In these strange times, according to Huffington Post, it can often feel like we’ve lost many things that bring us joy. Until recently, we couldn’t see friends and family in and beyond the Claydons’ villages, our outside passions and pastimes were banned, and we were restricted to when we can leave the house. So how can we be grateful – and is that still possible now following the relaxation of Covid-19 government rules?
The news article also cites that gratitude is powerful. Psychological tests have proven that gratitude was more powerful than any other virtue in boosting our health and wellbeing, says Kristján Kristjánsson, a professor of virtue ethics. “No one really knows why,” he says. “Some people think gratitude occupies some sort of a unique place as a ‘parent of all the virtues’.” Others say that “gratitude searches for the good things in life to train our brains to automatically notice and thus be positive”. As Christians, we beg to differ.
Gratitude boosts our health and well-being because of the light of Christ that shines in our hearts. We are like fragile clay jars containing this great treasure. The Apostle Paul knew that, historically, palaces did not use clay jars for their valuables (2nd Corinthians Chapter 4). Clay jars were found in the kitchen and outhouse, but not in the living room. Only jars made of gold, silver and other metals were used for special occasions.
God uses fragile clay jars, us, to reflect His Good News and works. Knowing that the power is His, not ours, keeps us grounded with gratitude whilst avoiding pride, and motivate us to maintain our faith daily. This gratitude permeates our character, emotions, behaviours and outlook of life which transforms our health and well-being. Sometimes, admittedly, the health issues may not go away but the transformation helps us to face them with peace and graceful acceptance just like a person who I provided a prayer after he received the news of having three months to live. Well-being, the state of being comfortable, healthy, or happy, must come from who we are on the inside influencing us on the outside. Am I being influenced by what others think of me or what I genuinely know of myself? Put simply, it comes down to my daily public face to the outside world.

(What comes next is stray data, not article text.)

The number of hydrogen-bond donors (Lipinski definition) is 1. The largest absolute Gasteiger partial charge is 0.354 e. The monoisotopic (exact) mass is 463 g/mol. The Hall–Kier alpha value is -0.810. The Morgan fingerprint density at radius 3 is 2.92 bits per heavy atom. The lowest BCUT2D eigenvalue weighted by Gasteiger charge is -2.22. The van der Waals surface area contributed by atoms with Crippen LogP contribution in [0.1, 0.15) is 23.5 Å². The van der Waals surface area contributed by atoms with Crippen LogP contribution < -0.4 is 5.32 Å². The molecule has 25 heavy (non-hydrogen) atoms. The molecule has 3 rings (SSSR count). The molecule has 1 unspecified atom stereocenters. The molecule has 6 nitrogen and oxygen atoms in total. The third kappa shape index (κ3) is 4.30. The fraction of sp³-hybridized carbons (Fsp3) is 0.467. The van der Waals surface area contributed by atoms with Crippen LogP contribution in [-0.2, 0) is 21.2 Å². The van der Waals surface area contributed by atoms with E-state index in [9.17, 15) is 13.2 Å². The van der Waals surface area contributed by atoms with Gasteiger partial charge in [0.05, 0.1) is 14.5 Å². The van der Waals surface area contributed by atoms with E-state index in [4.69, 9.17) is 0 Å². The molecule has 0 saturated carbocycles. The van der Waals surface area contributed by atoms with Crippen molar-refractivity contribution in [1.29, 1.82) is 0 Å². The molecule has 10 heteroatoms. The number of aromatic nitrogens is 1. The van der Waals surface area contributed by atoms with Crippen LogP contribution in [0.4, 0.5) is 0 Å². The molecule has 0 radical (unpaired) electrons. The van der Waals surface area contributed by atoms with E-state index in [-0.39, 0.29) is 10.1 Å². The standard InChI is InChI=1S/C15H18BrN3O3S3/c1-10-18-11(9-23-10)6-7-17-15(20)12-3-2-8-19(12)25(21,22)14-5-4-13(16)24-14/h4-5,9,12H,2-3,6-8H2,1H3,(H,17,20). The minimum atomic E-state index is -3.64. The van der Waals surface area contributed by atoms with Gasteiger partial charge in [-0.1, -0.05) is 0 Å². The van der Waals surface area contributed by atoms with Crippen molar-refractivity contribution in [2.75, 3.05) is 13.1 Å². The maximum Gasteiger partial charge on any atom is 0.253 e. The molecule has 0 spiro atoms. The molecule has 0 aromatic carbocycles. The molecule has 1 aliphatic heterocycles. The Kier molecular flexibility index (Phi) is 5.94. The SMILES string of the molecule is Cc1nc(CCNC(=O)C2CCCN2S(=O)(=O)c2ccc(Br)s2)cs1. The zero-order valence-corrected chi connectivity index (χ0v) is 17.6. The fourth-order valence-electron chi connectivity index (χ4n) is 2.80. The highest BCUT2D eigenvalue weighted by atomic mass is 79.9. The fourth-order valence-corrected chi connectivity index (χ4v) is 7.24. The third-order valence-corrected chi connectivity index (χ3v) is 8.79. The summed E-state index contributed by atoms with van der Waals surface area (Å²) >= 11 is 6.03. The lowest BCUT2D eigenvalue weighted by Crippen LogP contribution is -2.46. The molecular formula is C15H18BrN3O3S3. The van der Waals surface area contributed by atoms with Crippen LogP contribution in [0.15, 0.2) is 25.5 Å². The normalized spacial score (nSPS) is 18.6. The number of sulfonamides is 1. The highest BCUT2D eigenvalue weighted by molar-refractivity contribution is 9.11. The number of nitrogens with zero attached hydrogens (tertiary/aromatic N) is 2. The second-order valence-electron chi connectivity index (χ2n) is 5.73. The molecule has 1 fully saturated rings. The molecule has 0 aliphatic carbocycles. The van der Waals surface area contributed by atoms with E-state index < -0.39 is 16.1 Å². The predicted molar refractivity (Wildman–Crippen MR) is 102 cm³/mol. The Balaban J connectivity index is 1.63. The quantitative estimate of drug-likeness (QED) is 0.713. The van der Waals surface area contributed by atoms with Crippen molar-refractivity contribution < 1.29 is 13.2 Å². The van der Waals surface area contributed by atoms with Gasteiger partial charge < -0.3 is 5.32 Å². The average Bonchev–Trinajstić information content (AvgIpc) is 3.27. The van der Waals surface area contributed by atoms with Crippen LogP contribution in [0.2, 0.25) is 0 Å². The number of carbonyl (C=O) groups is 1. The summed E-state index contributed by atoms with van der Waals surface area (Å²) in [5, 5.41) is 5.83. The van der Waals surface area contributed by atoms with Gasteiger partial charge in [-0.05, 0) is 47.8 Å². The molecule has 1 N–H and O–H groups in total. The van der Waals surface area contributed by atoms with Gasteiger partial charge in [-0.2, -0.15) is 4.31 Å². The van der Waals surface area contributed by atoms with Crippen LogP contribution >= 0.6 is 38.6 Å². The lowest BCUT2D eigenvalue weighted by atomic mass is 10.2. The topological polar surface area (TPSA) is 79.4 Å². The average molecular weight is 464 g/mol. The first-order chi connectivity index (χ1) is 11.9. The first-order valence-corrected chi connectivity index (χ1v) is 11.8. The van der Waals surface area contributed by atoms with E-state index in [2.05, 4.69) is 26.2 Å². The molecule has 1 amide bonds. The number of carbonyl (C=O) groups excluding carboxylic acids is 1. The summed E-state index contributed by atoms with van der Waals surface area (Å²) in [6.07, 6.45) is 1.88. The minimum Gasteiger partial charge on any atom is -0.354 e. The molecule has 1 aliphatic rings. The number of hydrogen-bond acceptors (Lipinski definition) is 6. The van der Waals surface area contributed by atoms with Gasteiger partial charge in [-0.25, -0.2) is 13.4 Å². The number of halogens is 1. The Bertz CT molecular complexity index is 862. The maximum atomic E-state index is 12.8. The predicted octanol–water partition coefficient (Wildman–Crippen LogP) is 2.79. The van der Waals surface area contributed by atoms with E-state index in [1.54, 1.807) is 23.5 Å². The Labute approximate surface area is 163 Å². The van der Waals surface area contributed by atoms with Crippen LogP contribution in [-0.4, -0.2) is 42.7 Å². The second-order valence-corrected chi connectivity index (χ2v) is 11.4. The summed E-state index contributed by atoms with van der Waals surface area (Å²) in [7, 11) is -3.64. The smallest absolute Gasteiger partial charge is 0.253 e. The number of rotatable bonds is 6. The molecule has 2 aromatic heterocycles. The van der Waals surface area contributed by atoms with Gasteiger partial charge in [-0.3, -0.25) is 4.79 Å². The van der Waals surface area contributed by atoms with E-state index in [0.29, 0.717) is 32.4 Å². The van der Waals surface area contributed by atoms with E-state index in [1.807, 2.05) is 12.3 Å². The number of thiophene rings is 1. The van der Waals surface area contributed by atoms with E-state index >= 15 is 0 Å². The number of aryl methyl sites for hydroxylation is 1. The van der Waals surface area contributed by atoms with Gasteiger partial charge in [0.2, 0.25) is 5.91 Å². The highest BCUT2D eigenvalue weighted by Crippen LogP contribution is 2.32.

God places His most precious treasure in clay jars for others to see and experience the treasure of Christ through us. As clay jars, we are fragile human beings who handle difficulty so differently with gratitude that people are attracted to us – to hear our story, our journey, our motivations, what makes us different, our struggles and joys. In fact, stories of our health and well-being. There is no distinction between our private and public faces, we simply be. Our responsibility is to let people see God through us. The bible reading of 1st Thessalonians 5: 18 invites us to: “Be thankful in all circumstances, for this is God’s will for (us) who belong to Christ Jesus”.
As fragile clay jars our value and self-esteem grow, as exemplified in the Japanese art of Kintsugi. Instead of concealing damages to broken jars by repairing them to appear new, Kintsugi restores them by incorporating the damage into the aesthetic of the restored jar, making it part of its history. Kintsugi uses lacquer resin mixed with powdered gold, silver, platinum, copper or bronze, resulting into a jar more beautiful and valuable than the original. How lovely!
I believe this is what gratitude does to us. It takes our past and recreates our story into something more valuable because of what we have in us as clay jars. We experience the Christian joy of gratitude on our health and well-being. My prayer today is that our villages experience the joy of gratitude in the Lord as we continue to make sense of Covid-19’s impact and respond to our nation’s future of opportunity.
Reverend Rickey Simpson-Gray
Parish of the Claydons